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Abitibi Geophysics ready for mining turnaround

September 2, 2014
by Graham Strong
In: Exploration

New office in Thunder Bay opens doors to northwestern Ontario and Western Canada

Pam Coles, regional manager for Abitibi Geophysics Ltd., sees signs of a turnaround in the mining industry as business picks up over the last several months.

Pam Coles, regional manager for Abitibi Geophysics Ltd., sees signs of a turnaround in the mining industry as business picks up over the last several months.

In Thunder Bay, the name “Abitibi” is synonymous with pulp and paper.

Pam Coles, regional manager for Abitibi Geophysics Ltd., said that there’s no relation to the former forestry giant, but it’s a question she’s fielded a lot in the year since the Val d’Or-based company opened a branch office in Thunder Bay in May 2013.

The fact that this Abitibi is a mining services company located in the old Buchanan Forest Products building – along with other mining-related companies – is certainly symbolic of the changes going on in northwestern Ontario’s resource sector.

“We were looking to expand our business, especially in Ontario. We’ve come to the conclusion that Thunder Bay is going to be the next mining hub …. There’s a lot of potential here,” Coles said. “It’s been a pretty rough year [in the mining sector overall], but when things pick up again, we’re here and we’re ready.”

Abitibi Geophysics specializes in determining the physical properties of rocks below ground. Using a variety of tools and approaches, including induced polarization, magnetic surveys, and gravity surveys, the company provides 2D and 3D “maps” of the mineralization in a target area to assist with establishing drill targets and mine planning.

The company works primarily with exploration companies, but also works with operational mines planning expansions.

The use of geophysics in mining exploration is not new, but it is being used more and more as exploration companies look deeper for deposits. It won’t replace drilling in the foreseeable future, Coles said. Instead, it helps companies target their drills to reduce drilling costs. It’s a highly tech- driven area of exploration – and the technology is advancing rapidly.

Proprietary systems

Abitibi Geophysics develops proprietary systems and approaches in-house.

“For induced polarization, for example, we have several different array types that we have designed. We’ve also designed our own electromagnetic sensor and transmitters, so we do have some proprietary equipment,” Coles said.

One such proprietary survey design is the OreVision IP (induced polarization), which uses multi- conductor cables to penetrate deeper into the ground than conventional IP – up to 400 per cent deeper, according to company literature – for roughly the same price.

Theoretically, this type of penetration is possible using conventional IP, but it’s not practical or cost effective to lay out that many electrodes along a cutline.

“Every electrode has to have a wire going to each one, but you can’t have 40 wires in your line – it’s just going to be a big mess,” Coles said. Abitibi Geophysics doesn’t use more than 10 wires in conventional IP. “You’re going to lose time and you’re going to lose equipment because all your wires are going to get tangled.”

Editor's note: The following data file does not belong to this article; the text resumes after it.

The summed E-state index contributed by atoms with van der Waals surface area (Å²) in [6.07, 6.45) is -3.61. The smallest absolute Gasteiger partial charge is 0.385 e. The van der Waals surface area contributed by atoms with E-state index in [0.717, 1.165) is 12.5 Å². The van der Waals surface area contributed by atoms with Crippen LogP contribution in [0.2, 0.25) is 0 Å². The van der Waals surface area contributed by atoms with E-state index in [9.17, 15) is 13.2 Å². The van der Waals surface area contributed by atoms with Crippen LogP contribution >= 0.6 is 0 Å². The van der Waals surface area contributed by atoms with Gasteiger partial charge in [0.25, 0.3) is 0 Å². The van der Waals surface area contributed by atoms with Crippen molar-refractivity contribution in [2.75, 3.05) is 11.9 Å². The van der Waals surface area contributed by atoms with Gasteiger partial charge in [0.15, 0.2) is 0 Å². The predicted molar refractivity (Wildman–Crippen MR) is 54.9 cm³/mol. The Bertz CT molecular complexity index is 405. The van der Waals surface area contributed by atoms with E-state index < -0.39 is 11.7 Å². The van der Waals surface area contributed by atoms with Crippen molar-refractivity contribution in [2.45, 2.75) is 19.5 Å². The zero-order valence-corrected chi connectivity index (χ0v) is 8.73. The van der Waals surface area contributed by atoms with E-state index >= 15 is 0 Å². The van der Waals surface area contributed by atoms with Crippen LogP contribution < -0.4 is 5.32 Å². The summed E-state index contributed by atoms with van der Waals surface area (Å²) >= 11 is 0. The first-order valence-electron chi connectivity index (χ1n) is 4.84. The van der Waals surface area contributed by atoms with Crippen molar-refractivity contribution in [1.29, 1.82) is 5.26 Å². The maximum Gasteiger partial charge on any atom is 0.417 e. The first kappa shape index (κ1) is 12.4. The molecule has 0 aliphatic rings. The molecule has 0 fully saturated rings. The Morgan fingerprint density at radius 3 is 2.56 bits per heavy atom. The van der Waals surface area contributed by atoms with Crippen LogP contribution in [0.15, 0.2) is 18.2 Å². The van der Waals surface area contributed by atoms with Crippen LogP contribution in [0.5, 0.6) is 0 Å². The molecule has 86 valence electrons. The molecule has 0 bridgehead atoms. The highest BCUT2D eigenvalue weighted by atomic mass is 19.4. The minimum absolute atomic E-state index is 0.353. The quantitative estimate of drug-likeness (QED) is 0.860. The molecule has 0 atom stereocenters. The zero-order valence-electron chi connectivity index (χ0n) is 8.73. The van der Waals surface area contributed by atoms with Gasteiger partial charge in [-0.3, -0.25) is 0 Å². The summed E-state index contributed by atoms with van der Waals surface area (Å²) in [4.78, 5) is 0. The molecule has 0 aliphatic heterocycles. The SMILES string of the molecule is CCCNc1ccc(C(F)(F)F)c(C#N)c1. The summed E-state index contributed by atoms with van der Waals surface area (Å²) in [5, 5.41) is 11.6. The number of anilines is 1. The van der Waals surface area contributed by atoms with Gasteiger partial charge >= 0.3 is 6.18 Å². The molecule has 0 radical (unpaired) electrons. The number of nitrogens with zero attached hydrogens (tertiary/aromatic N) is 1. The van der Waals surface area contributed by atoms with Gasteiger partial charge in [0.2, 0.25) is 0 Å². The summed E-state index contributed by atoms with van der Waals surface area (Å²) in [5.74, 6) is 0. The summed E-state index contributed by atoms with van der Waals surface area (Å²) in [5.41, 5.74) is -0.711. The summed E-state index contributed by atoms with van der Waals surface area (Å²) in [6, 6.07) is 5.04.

The multi-conductor cable, on the other hand, has an output at every 25 or 50 metres, allowing the same result using just one long cable.

The cable itself is used as part of itsI-Power 3D survey design, which can create 3D representations of the mineral deposits below. Other surveys unique to Abitibi Geophysics include its twoin- one ARMIT- TDEM which measures B-field and dB/dt in a single pass, and Gravilog (built by partner Scintrex), which the company touts as the first down-hole survey method.

Abitibi Geophysics is developing a borehole version of the ARMIT-TDEM, which it hopes to prototype later in 2014, Coles said.

In February 2014, Abitibi Geophysics also partnered with Toronto-based JVX Advanced Geophysics to combine technologies for a borehole 3D IP.

This approach will increase resolution at deeper levels and allow survey teams to find new drill targets. “If you have a borehole, there is no reason you shouldn’t come in and survey with a borehole tool before drilling more holes. It’s way, way, cheaper and you’re going to get a lot more information,” Coles said.

Opening a new office in Thunder Bay made sense over Sudbury and Timmins because northeastern Ontario is served by their relatively close Val d’Or headquarters. The Thunder Bay office puts them closer to the Ring of Fire and other mines in the area, as well as to Manitoba and Saskatchewan, where it has already landed some work.

A third branch is located in St. John’s, Newfoundland. Company-wide, Abitibi Geophysics employs about 30 full-time employees and 60 contract field workers.

Coles said that work in the field has started to pick up over last year, which may be a sign that the mining sector may be about to head into a recovery phase.

“Just based on how busy we were this winter, it might be turning around a little bit,” Coles said. “We’ve probably been a little bit busier in Quebec than Ontario but… we are definitely busier than last year.”

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